I'm not suggesting that's the case here, especially as it's unlike a scammer to have someone on the hook but tell them to keep waiting - but better safe than sorry.

    I'll ask some direct questions, since Paypal seem to suggest the payments were authorised - does anyone know your account details (e.g. login/password). Do you have 2FA set up? Anyone in your house have access to your mobile device, e.g. kids.

    I suspected Fraud on my elderly stepdad's Paypal account a few years ago, and in the end it came to light his son had been the one spending money on it... caused a bit of family drama.

    If they are conducting a fraud investigation, they will remain open-minded (in some cases, not yours, account holders may have willingly given their details out to later claim a refund). They won't disclose details of their investigation while it's ongoing.
    Hi

    Yes definitely speaking to PayPal and the money was showing in my bank account also.

    ive been wracking my brain and to be honest im not great with passwords but my PayPal is a long one and is not the same as any other password I have. Also I’ve never given it out to anyone as it would be as bad as giving your bank information.

    i have the the things you mentioned in place and none of them were triggered when they made these transactions, I’ve questioned PayPal about that and they said they don’t always trigger so I asked what about the double transaction of the same amount? And they said it not unusual at this time of year so it wouldn’t trigger the security protocol.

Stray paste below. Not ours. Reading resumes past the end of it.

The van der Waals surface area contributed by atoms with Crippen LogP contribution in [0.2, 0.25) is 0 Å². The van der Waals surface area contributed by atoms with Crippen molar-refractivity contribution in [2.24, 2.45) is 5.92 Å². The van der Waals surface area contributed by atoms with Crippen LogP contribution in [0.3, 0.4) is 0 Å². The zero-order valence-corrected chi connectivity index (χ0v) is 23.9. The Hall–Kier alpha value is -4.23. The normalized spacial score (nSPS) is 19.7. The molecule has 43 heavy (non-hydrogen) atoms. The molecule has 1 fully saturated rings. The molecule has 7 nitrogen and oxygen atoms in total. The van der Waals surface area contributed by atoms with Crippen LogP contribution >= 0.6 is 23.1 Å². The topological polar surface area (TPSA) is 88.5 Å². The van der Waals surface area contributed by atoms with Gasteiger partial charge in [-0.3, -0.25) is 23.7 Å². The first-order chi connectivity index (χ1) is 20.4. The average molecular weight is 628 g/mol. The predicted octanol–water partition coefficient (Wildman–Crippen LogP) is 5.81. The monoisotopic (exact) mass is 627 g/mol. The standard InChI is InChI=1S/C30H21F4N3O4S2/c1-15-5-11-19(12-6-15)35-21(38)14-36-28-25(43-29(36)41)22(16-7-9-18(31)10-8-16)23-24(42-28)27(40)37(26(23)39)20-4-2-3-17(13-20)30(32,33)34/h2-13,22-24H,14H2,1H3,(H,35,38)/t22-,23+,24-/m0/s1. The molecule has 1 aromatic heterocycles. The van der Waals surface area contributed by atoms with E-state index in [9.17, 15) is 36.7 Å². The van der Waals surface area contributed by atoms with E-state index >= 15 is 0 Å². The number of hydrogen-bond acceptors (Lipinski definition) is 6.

to be honest it’s been a nightmare, I’m so sorry your step dad went through this also.

    thanks for your reply
    Sorry to hear you are going through the same.

    Do you use a password manager (for example, where your internet browser remembers your password so when you go on the website again, it's autofilled?).

    Regarding 2FA, it is possible for services to allow you to set 'Trusted Devices' so that 2FA isn't requested. Is there any possibility that someone could have used one of your devices?

    Sorry if this comes across as suspicious, these will be the same things PayPal will be investigating, and unfortunately I've got firsthand experience of being adamant it is no-one we knew and he MUST have been hacked, before learning it was a close family member.

    Fortunately for you it sounds like physical items have been purchased, which poses a gigantic risk for the fraudster. Can you see the delivery address on the PayPal transaction? Or can you see the merchant and speak to the merchant directly, maybe even get it cancelled (after all, you bought the goods) or confirm the delivery address.
    Know what you don't
  • Exodi said:
    mitch2509 said:
    Exodi said:
    Just since some of these scams can be quite sophisticated - are you absolutely sure you are speaking to Paypal (e.g. did you call them off a phone number on their official website or if you Google the number, does it show on paypal.com).

    A common scam is to send fake Paypal emails with fake contact numbers on them. While an email would suggest money is coming out of your bank, in reality it's not and the game is to suggest that they can cancel it if you confirm your full card details for the scammer to 'refund, or pay them a cancellation fee or something of the sort.

    I'm not suggesting that's the case here, especially as it's unlike a scammer to have someone on the hook but tell them to keep waiting - but better safe than sorry.